After two hours of walking through the streets and looking in the shops, my wife Peggy and I stopped by the Hotel Barcelona, the center of activity for climbers coming into the Huaraz area. We planned to ask around for information about the routes, snow and rock conditions, and the possibility of finding other partners to join us on a climb. Huaraz, like much of Peru and South America was having a bad year for tourists, and consequently, we found no one at the Barcelona interested in climbing. We learned nothing about the routes or climbing conditions. We did find one note in Spanish and English posted by a climber who was looking for partners to accompany him on Nevado Pisco, a peak which has become popular because of its prime location between the mountains of Huandoy and Huascaran. I left a note in response.

That evening he came to the Hotel Andino where we were staying to meet us. He introduced himself as Karl Ritsert. He said he was eager to try a climb in the Cordillera Blanca. None of us had climbed in the area before, and as always, there is a concern about climbing in unfamiliar terrain.

Literature and history are filled with the stories of humans facing the unknown, and even in our modern times, the feeling is no different. That hesitation produces the anticipation, the adrenaline, that changes the act of climbing from one of pure physical work to an experience of life.

Unfamiliarity was furthered in this case by the fact that Peggy and I had not climbed with Karl before. I would have preferred a partner that I knew and had developed a trust-relationship with, but that situation was not available. New mountains. A new partner. If we wanted to climb, we would have to take what we had and go. What did the Andes have in store for us?

Peggy had had a head cold for the previous two days. In the afternoon she was feeling very ill. In the evening, she seemed better, and we thought she would be fit for the climb.

     The packs were ready.

     So were we.

In the morning, we met Karl, got a bus from Huaraz to Yungay, the tiny village nearest the park entrance. The trailhead was at a series of lakes called Lagunas Llaganuco. To get there from Yungay, we would ride in the back of a truck. The driver told us he wanted to wait for enough people to fill the truck before he drove us to the lakes.

     On the bus ride to Yungay, Karl, in his soft-spoken way, told us interesting stories of the two months he had just spent in Bolivia. We were lucky that his English was good, because our German was non-existent. His Spanish was also good. Intelligent and friendly he was a special find for us in a foreign country. Isn’t it interesting that we come from mountainous areas, and we met so far from our respective homes because of a shared interest, a mutual passion for the mountains?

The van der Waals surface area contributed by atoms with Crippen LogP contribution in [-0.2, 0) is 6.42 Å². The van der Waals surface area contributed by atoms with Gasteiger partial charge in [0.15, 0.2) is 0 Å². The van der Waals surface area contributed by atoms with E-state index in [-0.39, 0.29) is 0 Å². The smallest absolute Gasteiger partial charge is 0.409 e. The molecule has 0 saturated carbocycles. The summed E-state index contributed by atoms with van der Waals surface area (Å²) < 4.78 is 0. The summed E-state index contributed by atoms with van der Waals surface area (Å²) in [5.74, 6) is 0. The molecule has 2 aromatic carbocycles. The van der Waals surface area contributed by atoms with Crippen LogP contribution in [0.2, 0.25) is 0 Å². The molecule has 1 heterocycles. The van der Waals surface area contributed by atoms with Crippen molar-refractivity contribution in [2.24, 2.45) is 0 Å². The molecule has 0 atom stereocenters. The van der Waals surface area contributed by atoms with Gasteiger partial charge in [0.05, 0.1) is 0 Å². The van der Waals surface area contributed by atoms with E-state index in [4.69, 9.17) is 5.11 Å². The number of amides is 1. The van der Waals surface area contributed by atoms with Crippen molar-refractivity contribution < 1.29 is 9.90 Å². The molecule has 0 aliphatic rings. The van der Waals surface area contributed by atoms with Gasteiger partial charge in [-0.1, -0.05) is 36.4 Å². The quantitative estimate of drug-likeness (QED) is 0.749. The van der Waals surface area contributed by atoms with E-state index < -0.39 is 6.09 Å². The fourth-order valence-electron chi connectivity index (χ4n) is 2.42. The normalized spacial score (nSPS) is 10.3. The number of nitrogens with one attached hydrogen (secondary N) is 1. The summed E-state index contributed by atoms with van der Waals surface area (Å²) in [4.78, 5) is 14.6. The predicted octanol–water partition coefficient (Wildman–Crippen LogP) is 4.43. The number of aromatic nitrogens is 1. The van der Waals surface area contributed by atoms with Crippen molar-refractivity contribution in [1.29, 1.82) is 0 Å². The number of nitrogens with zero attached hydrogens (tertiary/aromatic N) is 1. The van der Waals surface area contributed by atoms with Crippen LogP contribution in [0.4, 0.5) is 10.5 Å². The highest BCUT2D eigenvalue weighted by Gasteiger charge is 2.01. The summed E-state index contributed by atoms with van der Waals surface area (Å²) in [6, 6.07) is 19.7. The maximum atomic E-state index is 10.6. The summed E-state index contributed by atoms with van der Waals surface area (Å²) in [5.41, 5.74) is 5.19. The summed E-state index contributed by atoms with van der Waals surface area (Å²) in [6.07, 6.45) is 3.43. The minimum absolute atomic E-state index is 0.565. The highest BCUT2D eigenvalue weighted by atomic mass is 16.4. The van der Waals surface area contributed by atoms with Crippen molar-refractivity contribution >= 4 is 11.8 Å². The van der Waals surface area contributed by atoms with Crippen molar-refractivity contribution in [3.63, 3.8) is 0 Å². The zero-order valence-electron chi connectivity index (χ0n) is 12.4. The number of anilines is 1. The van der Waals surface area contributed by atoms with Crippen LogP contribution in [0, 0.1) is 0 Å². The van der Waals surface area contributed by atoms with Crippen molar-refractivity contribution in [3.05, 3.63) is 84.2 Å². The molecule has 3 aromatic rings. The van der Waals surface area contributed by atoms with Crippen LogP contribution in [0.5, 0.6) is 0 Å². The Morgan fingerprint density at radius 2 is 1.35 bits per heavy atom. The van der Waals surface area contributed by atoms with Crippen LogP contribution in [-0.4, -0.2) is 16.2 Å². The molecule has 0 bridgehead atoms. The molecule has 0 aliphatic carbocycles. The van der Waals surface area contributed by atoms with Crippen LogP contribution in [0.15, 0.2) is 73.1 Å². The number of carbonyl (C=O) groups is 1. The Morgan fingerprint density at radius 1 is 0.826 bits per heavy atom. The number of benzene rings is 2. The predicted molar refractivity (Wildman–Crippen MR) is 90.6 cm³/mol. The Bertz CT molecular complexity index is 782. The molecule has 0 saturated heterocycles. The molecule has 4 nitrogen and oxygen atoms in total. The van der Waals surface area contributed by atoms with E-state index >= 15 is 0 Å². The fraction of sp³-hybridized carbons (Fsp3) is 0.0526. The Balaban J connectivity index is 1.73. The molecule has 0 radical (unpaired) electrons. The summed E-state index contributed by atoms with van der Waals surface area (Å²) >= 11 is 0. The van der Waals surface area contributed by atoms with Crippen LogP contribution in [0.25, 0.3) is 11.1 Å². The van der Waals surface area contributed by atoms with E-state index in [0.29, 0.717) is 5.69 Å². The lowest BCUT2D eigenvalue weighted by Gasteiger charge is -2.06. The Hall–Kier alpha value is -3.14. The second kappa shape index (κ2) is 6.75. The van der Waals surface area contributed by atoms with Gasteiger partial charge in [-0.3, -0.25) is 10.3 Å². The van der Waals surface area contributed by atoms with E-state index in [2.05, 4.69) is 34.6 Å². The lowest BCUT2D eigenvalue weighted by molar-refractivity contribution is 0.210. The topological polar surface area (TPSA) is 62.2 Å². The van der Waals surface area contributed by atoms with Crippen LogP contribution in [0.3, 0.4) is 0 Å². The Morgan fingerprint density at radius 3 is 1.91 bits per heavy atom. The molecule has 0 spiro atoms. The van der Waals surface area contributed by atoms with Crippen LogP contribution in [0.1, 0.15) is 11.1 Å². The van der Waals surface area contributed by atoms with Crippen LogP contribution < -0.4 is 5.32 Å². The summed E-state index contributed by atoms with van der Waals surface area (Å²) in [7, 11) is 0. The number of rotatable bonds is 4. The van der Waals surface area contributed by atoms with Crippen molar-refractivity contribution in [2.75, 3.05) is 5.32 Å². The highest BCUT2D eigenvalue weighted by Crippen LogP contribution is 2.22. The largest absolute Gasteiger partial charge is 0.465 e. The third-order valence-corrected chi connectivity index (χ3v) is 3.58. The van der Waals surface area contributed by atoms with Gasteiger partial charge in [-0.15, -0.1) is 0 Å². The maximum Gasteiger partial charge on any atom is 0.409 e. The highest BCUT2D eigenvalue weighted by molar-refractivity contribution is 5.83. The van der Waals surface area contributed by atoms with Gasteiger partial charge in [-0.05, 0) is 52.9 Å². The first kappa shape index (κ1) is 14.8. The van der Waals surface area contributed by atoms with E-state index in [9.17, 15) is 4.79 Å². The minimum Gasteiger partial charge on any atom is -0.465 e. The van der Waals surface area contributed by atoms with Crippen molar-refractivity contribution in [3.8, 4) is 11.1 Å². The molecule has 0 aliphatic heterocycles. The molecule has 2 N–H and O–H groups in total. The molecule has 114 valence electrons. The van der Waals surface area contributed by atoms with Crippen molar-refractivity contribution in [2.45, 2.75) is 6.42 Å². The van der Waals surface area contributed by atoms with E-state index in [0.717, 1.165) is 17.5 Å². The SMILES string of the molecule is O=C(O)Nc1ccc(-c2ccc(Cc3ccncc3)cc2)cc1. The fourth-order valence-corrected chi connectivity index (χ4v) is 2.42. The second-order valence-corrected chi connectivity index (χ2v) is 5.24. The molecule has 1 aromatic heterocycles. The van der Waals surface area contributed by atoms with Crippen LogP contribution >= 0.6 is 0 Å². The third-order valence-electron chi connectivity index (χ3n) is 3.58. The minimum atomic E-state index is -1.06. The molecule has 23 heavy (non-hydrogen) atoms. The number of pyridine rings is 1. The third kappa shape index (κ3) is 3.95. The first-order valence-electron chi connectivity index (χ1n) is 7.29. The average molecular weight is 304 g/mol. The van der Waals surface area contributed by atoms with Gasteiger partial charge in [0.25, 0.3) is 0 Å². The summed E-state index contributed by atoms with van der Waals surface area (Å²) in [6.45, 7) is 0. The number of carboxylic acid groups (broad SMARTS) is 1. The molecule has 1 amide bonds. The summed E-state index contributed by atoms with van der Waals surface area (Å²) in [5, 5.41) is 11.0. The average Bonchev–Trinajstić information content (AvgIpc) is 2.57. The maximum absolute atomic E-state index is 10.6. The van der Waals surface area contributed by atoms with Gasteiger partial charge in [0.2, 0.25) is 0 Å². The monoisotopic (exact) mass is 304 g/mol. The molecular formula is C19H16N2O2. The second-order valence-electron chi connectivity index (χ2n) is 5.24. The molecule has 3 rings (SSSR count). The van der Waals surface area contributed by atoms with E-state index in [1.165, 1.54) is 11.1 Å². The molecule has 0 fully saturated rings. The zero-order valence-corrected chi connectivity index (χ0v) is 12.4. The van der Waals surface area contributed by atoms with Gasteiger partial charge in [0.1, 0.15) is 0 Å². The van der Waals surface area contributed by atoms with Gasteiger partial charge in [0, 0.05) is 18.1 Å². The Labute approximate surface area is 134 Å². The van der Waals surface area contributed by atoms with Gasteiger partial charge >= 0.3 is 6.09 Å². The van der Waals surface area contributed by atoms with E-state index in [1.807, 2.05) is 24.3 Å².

When the driver had enough passengers in his truck, he steered it toward the lakes. In the back of the truck, we had a great view of the peaks of the Cordillera Blanca. We climbed up the valley just to the left of Huascaran. Climbers are always dreamers, and we gazed at the magnificent peak. We imagined its ridges and couloirs. We envisioned the summit and its view. Maybe someday we would return to give that one a try.

     The first half of the trip was all Huascaran, but after the park entrance, other snowy giants took their turn on stage, and we felt like small specks in an other-worldly environment. Green lakes. Vast meadows. Vertical rock. Jagged ice. Land of awe.

     The driver took us directly to the trailhead. We unloaded our packs, ate a quick snack, and set out on a well-defined trail. At the end of the box canyon, the trail switchbacked up and exited to the left over a pass. Through there, we found a pampa with a house and a herd of cattle. These people were living at nearly 15,000 feet. That is higher than the tallest summit in the continental United States. It is a different life here.

     Another five hundred feet of climbing brought us to the lake at the base of Pisco. All around the lake are the rocky deposits of ice-age glaciers. In the midst of these moraines, previous climbers have scooped out level tent sites. We took advantage of one of them. Karl had no tent, but used a bivouac bag just outside of our North Face dome tent. It had taken us four hours to hike to base camp. We arrived at six pm, set up camp, and cooked in the dark.